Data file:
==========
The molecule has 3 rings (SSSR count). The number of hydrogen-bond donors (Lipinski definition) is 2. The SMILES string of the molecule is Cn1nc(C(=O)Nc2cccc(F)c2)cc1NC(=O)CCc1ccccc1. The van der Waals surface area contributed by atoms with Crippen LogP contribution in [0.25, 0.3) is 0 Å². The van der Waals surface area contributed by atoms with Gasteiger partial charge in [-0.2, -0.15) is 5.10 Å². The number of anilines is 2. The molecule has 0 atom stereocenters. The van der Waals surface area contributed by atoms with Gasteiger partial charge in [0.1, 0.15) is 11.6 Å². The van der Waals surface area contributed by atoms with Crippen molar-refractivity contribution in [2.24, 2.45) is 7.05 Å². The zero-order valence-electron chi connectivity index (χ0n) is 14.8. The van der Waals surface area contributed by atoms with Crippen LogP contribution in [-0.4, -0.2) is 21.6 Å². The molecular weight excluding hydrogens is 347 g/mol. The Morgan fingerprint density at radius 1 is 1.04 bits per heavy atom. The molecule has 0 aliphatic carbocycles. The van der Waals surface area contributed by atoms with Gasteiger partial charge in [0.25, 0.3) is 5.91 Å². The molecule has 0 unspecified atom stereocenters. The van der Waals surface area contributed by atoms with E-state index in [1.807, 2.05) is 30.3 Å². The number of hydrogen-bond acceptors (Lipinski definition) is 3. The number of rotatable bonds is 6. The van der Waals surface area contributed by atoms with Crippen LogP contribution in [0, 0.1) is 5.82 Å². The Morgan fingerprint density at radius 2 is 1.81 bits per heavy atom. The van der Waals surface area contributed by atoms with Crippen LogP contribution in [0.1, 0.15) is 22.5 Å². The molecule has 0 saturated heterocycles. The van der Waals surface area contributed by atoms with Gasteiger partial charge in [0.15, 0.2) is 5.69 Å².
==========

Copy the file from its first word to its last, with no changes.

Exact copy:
The molecule has 3 rings (SSSR count). The number of hydrogen-bond donors (Lipinski definition) is 2. The SMILES string of the molecule is Cn1nc(C(=O)Nc2cccc(F)c2)cc1NC(=O)CCc1ccccc1. The van der Waals surface area contributed by atoms with Crippen LogP contribution in [0.25, 0.3) is 0 Å². The van der Waals surface area contributed by atoms with Gasteiger partial charge in [-0.2, -0.15) is 5.10 Å². The number of anilines is 2. The molecule has 0 atom stereocenters. The van der Waals surface area contributed by atoms with Gasteiger partial charge in [0.1, 0.15) is 11.6 Å². The van der Waals surface area contributed by atoms with Crippen molar-refractivity contribution in [2.24, 2.45) is 7.05 Å². The zero-order valence-electron chi connectivity index (χ0n) is 14.8. The van der Waals surface area contributed by atoms with Crippen LogP contribution in [-0.4, -0.2) is 21.6 Å². The molecular weight excluding hydrogens is 347 g/mol. The Morgan fingerprint density at radius 1 is 1.04 bits per heavy atom. The molecule has 0 aliphatic carbocycles. The van der Waals surface area contributed by atoms with Gasteiger partial charge in [0.25, 0.3) is 5.91 Å². The molecule has 0 unspecified atom stereocenters. The van der Waals surface area contributed by atoms with E-state index in [1.807, 2.05) is 30.3 Å². The number of hydrogen-bond acceptors (Lipinski definition) is 3. The number of rotatable bonds is 6. The van der Waals surface area contributed by atoms with Crippen LogP contribution in [0, 0.1) is 5.82 Å². The Morgan fingerprint density at radius 2 is 1.81 bits per heavy atom. The van der Waals surface area contributed by atoms with Crippen LogP contribution in [0.1, 0.15) is 22.5 Å². The molecule has 0 saturated heterocycles. The van der Waals surface area contributed by atoms with Gasteiger partial charge in [0.15, 0.2) is 5.69 Å².